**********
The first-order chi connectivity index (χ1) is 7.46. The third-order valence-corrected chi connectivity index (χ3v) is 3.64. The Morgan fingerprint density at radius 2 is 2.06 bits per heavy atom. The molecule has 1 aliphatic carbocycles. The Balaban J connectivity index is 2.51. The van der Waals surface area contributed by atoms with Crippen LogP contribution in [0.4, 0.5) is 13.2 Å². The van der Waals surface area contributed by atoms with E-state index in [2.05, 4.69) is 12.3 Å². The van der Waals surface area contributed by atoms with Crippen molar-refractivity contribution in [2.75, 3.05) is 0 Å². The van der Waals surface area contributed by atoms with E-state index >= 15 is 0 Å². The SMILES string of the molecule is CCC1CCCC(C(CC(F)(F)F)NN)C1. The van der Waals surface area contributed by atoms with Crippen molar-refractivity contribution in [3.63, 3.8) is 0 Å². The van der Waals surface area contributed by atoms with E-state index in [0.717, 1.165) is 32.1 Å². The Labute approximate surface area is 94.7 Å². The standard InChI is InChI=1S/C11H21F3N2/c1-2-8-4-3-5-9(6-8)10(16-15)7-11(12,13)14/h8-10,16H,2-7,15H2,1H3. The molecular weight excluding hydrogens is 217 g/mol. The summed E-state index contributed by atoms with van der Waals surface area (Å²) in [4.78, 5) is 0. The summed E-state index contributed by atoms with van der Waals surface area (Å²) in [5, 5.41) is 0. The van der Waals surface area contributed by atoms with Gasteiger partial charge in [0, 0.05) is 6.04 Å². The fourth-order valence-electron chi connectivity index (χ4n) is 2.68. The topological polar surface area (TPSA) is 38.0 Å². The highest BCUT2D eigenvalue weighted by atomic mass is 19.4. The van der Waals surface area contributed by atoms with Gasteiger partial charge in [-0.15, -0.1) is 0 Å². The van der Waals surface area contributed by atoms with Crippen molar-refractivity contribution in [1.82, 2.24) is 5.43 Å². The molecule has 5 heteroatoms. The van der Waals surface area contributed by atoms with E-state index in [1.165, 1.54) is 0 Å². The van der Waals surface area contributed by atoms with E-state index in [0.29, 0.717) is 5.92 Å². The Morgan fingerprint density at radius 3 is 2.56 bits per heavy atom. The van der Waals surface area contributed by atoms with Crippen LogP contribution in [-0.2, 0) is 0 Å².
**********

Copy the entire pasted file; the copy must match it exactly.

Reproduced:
The first-order chi connectivity index (χ1) is 7.46. The third-order valence-corrected chi connectivity index (χ3v) is 3.64. The Morgan fingerprint density at radius 2 is 2.06 bits per heavy atom. The molecule has 1 aliphatic carbocycles. The Balaban J connectivity index is 2.51. The van der Waals surface area contributed by atoms with Crippen LogP contribution in [0.4, 0.5) is 13.2 Å². The van der Waals surface area contributed by atoms with E-state index in [2.05, 4.69) is 12.3 Å². The van der Waals surface area contributed by atoms with Crippen molar-refractivity contribution in [2.75, 3.05) is 0 Å². The van der Waals surface area contributed by atoms with E-state index >= 15 is 0 Å². The SMILES string of the molecule is CCC1CCCC(C(CC(F)(F)F)NN)C1. The van der Waals surface area contributed by atoms with Crippen molar-refractivity contribution in [3.63, 3.8) is 0 Å². The van der Waals surface area contributed by atoms with E-state index in [0.717, 1.165) is 32.1 Å². The Labute approximate surface area is 94.7 Å². The standard InChI is InChI=1S/C11H21F3N2/c1-2-8-4-3-5-9(6-8)10(16-15)7-11(12,13)14/h8-10,16H,2-7,15H2,1H3. The molecular weight excluding hydrogens is 217 g/mol. The summed E-state index contributed by atoms with van der Waals surface area (Å²) in [4.78, 5) is 0. The summed E-state index contributed by atoms with van der Waals surface area (Å²) in [5, 5.41) is 0. The van der Waals surface area contributed by atoms with Gasteiger partial charge in [0, 0.05) is 6.04 Å². The fourth-order valence-electron chi connectivity index (χ4n) is 2.68. The topological polar surface area (TPSA) is 38.0 Å². The highest BCUT2D eigenvalue weighted by atomic mass is 19.4. The van der Waals surface area contributed by atoms with Gasteiger partial charge in [-0.15, -0.1) is 0 Å². The van der Waals surface area contributed by atoms with Crippen molar-refractivity contribution in [1.82, 2.24) is 5.43 Å². The molecule has 5 heteroatoms. The van der Waals surface area contributed by atoms with E-state index in [1.165, 1.54) is 0 Å². The van der Waals surface area contributed by atoms with E-state index in [0.29, 0.717) is 5.92 Å². The Morgan fingerprint density at radius 3 is 2.56 bits per heavy atom. The van der Waals surface area contributed by atoms with Crippen LogP contribution in [-0.2, 0) is 0 Å².